“Edgar, finish your vegetables!”
“Nevermore!” quoth the tiniest little raven you’ll ever see. The literature-themed board book series BabyLit gets an even more adorable addition with this Edgar Allen Poe-inspired picture book. Edgar struggles through dinner, clean-up time, bath time, and bedtime stories, until his mama finally assures him that no matter what, she will love him “evermore”. Will you ever find a cuter introduction to important American literature? I think you know the answer to that…
Edgar Gets Ready for Bed by Jennifer Adams; Gibbs Smith Publishers; 16.99; 3-6 years old.
All of Triton’s mermaid daughters have special skills and interests, except for Minnow, who just seems to get in the way. Minnow asks too many questions, like “Why don’t crabs have fins?” and “Where do bubbles go?” But when Minnow finds a mysterious object, that tireless curiosity leads her on a journey to discover what it’s for, and maybe even to discover what it is that makes Minnow unique.
I love that where most mermaid books are aimed at pre-teens or teenagers, this sweet, beautifully illustrated story is for the younger set. It’s also nicely reminiscent of The Little Mermaid, without any of more “grown-up” aspects of the original story. Its simplicity, innocence, and fairy-tale feel make The Mermaid and the Shoe really stand out from the mermaid crowd.
The Mermaid and the Shoe by K. G. Campbell; Kids Can Press; 16.95; 3-6 years old
Pluto, the ninth planet of our solar system for so long, was reclassified a dwarf planet on August 24, 2006, 6 years ago. Most of the little ones who will be reading this book won’t remember counting Pluto as they recited the planets, yet we know a lot of you do remember this small planet. No one was more upset than Pluto himself. Word travels very slowly throughout the solar system, after all Pluto is an average of 3.6 billion miles away from the earth. When Pluto finds out from a speedy space rock, he races to Earth to find out why. He passes five of our now eight planets on the way (Mercury and Venus were not on his route), so this story can also help teach the planets to little ones. Once Pluto reaches Earth, he is very angry. Astronomers don’t know what to say, they explain that Pluto just doesn’t fit the specifications to be a planet. Pluto isn’t happy until a child tells him that he is the very best, even if he is a dwarf planet and is very small. Pluto realizes that he is special and zooms back to his spot in the solar system.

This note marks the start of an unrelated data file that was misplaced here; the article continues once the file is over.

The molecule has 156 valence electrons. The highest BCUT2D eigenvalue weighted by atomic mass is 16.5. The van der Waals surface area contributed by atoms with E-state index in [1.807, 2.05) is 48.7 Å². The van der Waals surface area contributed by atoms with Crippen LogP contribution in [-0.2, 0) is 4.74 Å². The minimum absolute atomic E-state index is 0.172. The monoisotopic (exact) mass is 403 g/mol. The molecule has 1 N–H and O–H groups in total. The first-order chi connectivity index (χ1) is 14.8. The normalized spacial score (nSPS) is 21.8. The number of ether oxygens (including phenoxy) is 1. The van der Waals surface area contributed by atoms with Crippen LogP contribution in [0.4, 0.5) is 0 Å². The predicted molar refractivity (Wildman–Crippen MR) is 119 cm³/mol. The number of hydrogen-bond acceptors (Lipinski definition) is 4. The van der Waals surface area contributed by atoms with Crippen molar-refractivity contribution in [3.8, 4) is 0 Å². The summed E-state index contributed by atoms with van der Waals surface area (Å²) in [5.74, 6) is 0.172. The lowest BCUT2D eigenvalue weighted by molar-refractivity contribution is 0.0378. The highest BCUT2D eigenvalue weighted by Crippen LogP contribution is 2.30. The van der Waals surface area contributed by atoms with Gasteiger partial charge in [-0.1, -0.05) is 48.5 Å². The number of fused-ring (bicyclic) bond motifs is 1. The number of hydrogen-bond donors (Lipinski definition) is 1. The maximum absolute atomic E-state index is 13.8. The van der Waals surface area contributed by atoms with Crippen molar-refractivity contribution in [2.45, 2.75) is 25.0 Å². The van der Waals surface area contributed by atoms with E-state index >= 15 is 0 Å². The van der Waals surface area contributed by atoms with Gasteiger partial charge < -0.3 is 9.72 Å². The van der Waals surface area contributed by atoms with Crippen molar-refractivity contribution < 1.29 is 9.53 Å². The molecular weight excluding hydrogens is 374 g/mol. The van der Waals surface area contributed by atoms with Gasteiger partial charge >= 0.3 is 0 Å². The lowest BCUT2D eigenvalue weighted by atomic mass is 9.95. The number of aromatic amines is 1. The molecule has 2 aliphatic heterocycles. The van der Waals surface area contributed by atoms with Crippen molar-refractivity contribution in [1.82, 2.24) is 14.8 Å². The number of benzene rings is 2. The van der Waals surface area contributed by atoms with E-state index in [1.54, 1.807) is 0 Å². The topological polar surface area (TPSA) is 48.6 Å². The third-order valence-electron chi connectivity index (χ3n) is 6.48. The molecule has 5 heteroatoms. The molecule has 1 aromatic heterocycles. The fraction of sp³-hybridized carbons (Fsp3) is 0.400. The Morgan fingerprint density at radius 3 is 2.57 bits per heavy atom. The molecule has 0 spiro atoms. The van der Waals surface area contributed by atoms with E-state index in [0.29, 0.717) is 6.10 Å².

Pluto Visits Earth! by Steve Metzger; illustrated by Jared Lee; Scholastic; hardcover; $16.99; ages 3-9
Rocket is using his knowledge from when he learned to read to piece together his very own story. Rocket finds words everywhere, from the world around him, and from his teacher, the yellow bird. When Rocket gathers together enough words, he tries to to write down his story, yet nothing is inspiring him like the books he reads. When his walks keep taking him to a tall pine tree with an empty nest on its tallest branch, Rocket finds the inspiration he was looking for, as well as an unlikely new friend and reader.
This book is great for kindergartners or 1st graders who are beginning to write stories of their own, especially if they’re having trouble finding their inspiration! Rocket teaches that inspiration can come from anywhere when you least expect it.
Rocket Writes a Story by Tad Hills; Random House; hardcover